Stimulus Update: Here's What to Do if There's a Problem With Your Child Tax Credit Letter
- Letter 6419 provides the Child Tax Credit information you need to file your 2021 tax return.
- It's up to the taxpayer to make sure the information in Letter 6419 is correct.
Filing taxes is easier when you're on the same page as the IRS.
First, the good news. If you received monthly advanced Child Tax Credits throughout the last six months of 2021, you're due the other half when you file your 2021 tax return. Let's say you have two children under the age of 6 and received a total of $3,600 between July and December. You can expect another $3,600 tucked into your tax refund this year. And if you have children through age 17 and did not claim monthly Child Tax Credit payments, you're due the entire credit -- $3,600 per child under the age of 6, and $3,000 per child aged 6 to 17.
But first, you'll need to file your tax return.
Last month, the IRS began sending copies of Letter 6419 to parents who received Child Tax Credit payments in 2021. In the letter, the IRS provides parents or guardians all the information they need to file their taxes and claim their Child Tax Credit accurately.
Why Letter 6419 matters
Letter 6419 outlines how many advanced Child Tax Credit payments you received and the number of children used to calculate the amount that was sent. If your letter has arrived and the information included is correct, you're in luck. When prompted, you'll enter those figures on your tax return, essentially letting the IRS know that you're on the same page.
What if the letter is wrong?
If you haven't yet received a letter or did receive a letter, but the details provided by the IRS are wrong, there may be a simple explanation. For example:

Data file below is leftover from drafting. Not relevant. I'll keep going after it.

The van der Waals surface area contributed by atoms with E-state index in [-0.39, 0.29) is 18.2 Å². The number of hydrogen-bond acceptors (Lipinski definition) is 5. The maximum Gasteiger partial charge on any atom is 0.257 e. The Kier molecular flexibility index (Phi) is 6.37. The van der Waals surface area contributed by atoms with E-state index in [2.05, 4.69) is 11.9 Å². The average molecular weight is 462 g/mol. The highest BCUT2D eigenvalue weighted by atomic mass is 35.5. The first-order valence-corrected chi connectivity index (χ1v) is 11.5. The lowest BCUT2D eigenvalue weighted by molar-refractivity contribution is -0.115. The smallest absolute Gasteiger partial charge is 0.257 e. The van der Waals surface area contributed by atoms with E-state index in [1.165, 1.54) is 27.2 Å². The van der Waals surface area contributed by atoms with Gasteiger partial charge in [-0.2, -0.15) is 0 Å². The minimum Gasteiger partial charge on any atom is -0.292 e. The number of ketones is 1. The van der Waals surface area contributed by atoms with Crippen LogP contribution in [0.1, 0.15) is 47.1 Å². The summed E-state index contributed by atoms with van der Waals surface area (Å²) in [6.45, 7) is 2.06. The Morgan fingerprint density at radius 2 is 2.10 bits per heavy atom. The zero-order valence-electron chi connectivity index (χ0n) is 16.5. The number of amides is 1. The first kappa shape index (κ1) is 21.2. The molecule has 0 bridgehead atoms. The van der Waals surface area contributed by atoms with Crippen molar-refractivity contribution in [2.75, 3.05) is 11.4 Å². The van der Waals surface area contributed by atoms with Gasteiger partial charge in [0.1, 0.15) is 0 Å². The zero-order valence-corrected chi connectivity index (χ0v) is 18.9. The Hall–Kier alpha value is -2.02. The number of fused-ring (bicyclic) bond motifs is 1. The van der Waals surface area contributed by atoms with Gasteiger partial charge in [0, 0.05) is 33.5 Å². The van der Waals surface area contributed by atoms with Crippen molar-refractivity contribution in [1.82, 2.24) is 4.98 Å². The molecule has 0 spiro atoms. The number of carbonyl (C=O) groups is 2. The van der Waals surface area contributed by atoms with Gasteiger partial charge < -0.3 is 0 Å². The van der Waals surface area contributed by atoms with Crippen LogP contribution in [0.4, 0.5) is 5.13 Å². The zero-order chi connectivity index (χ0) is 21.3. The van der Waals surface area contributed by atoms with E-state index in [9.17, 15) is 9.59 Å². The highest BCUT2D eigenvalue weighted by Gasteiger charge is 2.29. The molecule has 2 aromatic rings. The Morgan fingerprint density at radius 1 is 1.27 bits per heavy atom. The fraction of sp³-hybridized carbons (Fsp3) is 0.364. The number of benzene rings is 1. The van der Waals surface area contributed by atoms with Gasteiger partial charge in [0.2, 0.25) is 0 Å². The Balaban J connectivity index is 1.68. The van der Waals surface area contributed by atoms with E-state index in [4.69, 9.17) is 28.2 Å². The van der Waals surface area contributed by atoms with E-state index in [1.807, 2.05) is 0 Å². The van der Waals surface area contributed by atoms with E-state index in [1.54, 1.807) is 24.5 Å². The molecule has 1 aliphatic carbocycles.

If you moved at the end of 2021 or early this year, it's likely the IRS has your old address. If you haven't received Letter 6419 by the time you're ready to prepare your tax return, you can log into your online IRS account to find the information contained in the letter, or you can contact the IRS by phone or mail. The main switchboard number for the IRS is (800) 829-1040. If you opt to contact the IRS by mail, expect to wait about 30 days for a response.
Letter 6419 shows the wrong payment amount
If you moved in December and did not receive the final Child Tax Credit check, it was likely returned to the IRS as undeliverable. This is true whether you were mailed a paper check or the IRS attempted to deposit a check into a closed bank account.
If that's the case, you may find that Letter 6419 shows you receiving more than you actually did. If so, log into your account at IRS.gov to check if they have the correct information there. If they've got it right on the website, that means they've got it right in their system.
Letter 6419 shows the wrong number of dependents
Let's say your letter shows that the IRS based your payments on the fact you've got two children when you have three kids. It's important to let the IRS know. For example, if you took custody of, adopted, or gave birth to a child in 2021, it's possible they don't know about the newest member of the family. Remember to file for the entire Child Tax Credit for any child who became part of your family last year.
The moral of the story is this: Do not assume that the information included in Letter 6419 is correct. Compare it against your own records. You'll need to provide the IRS with accurate information in order to receive the money you're due.
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